Climate change: Arctic permafrost now melting at levels not expected until 2090

Series of 'anomalously warm summers' caused ground to thaw, researchers say

Alessio Perrone
Saturday 15 June 2019 09:01 BST
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Permafrost hs begun thawing in the Canadian Arctic more than 70 years early because of climate change, according to new research.

A "series of anomalously warm summers” has dramatically accelerated melting rates at three sites despite average annual ground temperatures remaining low. Ponds and hillocks have formed as a result.

It had been thought that the permafrost - ground that remains frozen for at least two years - would remain until at least 2090.

But the study found thawing levels were above 150 to 240 per cent above historic levels.

Researchers called this a “truly remarkable amount".

Mould Bay on Prince Patrick Island was the worst-affected site, according to the study, published on the journal Geophysical Research Letters.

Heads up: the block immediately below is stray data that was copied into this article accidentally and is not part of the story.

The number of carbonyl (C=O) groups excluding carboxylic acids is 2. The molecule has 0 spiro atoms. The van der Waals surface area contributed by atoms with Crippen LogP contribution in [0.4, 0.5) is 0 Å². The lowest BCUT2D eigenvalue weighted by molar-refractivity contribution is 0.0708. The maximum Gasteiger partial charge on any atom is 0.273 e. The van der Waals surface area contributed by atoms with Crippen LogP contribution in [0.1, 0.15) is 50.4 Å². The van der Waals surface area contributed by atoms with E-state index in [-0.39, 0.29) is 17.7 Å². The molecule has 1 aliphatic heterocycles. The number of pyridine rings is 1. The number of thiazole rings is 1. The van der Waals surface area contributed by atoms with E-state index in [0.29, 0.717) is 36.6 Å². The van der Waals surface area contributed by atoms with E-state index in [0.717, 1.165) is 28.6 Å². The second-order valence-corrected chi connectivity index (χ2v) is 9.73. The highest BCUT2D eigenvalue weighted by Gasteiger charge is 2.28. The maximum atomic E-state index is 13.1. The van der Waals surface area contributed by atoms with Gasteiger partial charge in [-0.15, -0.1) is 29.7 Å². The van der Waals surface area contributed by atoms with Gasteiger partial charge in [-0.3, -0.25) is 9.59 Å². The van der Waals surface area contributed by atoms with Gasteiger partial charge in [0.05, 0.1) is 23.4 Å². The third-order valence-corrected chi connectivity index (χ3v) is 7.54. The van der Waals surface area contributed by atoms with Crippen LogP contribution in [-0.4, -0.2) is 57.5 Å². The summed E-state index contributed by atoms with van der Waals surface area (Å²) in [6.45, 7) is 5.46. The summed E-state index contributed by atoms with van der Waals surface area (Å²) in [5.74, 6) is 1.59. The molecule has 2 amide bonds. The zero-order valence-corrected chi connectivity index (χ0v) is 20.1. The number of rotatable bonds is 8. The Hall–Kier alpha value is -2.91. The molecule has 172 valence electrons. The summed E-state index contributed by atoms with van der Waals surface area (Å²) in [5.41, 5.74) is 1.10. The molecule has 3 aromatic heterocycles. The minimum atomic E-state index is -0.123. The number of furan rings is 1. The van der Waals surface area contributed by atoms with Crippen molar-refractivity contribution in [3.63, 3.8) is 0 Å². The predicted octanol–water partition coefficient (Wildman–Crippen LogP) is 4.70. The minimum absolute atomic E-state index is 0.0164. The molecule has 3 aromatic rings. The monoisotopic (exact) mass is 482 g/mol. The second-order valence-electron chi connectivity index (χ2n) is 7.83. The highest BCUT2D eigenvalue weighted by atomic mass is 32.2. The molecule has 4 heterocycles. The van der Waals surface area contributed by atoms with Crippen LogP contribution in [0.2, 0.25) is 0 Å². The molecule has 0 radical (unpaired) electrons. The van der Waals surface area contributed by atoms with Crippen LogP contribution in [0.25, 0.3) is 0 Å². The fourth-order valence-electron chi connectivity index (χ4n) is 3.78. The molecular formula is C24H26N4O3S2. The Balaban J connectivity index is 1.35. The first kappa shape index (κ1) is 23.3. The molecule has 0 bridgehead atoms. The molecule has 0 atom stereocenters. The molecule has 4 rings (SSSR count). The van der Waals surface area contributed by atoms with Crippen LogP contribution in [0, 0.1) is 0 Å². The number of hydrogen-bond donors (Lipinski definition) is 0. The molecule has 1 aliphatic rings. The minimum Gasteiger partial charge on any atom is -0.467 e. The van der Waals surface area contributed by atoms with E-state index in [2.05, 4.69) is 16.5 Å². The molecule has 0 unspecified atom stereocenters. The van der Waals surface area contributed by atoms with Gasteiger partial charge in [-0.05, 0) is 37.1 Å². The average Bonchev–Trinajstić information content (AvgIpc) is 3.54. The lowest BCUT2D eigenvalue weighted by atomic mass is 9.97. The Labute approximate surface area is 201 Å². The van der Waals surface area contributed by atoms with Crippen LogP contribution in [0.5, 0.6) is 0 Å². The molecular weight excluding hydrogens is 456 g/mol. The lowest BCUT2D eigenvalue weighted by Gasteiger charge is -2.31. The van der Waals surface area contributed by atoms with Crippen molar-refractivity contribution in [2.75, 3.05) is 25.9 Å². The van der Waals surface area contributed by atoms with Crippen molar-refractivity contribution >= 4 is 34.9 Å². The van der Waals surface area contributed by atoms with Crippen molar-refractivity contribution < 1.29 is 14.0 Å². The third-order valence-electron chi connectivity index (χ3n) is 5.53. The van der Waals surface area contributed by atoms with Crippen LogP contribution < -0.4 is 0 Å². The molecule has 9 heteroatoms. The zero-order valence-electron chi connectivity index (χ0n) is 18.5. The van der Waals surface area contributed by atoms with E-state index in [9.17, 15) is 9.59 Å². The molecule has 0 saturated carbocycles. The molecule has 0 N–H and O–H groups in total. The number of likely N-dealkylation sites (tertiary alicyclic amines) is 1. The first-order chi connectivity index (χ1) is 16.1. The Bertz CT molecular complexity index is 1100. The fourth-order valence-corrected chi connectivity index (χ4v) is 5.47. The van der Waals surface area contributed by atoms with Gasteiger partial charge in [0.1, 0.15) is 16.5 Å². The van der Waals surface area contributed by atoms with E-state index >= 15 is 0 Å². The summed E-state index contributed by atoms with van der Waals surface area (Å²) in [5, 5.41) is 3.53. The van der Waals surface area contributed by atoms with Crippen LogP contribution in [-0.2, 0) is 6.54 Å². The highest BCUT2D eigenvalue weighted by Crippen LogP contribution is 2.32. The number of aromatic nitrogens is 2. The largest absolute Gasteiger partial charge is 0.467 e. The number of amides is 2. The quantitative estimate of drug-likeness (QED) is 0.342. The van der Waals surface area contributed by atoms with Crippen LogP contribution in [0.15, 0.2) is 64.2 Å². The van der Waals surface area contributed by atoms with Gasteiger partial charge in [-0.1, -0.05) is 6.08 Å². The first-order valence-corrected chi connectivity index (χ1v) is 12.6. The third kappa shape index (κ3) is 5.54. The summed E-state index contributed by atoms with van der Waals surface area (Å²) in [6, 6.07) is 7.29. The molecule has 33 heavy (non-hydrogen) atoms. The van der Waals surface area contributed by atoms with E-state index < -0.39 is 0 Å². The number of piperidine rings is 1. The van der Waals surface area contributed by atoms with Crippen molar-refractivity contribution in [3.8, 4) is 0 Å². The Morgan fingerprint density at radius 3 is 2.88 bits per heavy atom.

There, permafrost thawing levels were 240 per cent higher than historic levels and the ground sank 90cm over the course of the study which ran for over 12 years, between 2003 and 2016.

Researchers also recorded thawing at depths not expected until air temperatures rose to levels that the UN Intergovernmental Panel on Climate Change (IPCC) predicted it would reach in 2090.

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Along with Mould Bay, researchers observed thermokarsts - a type of land surface that occurs when the ice melts in permafrost, characterised by uneven ground with low rounded hills and small ponds - at three siites along the 430 mile section of the high Arctic in Canada they were monitoring.

When permafrost thaws, it releases carbon dioxide and other greenhouse gases stored in or beneath it into the atmosphere.

There in turn, cause temperatures to rise and create a perpetual cycle where more permafrost melts.

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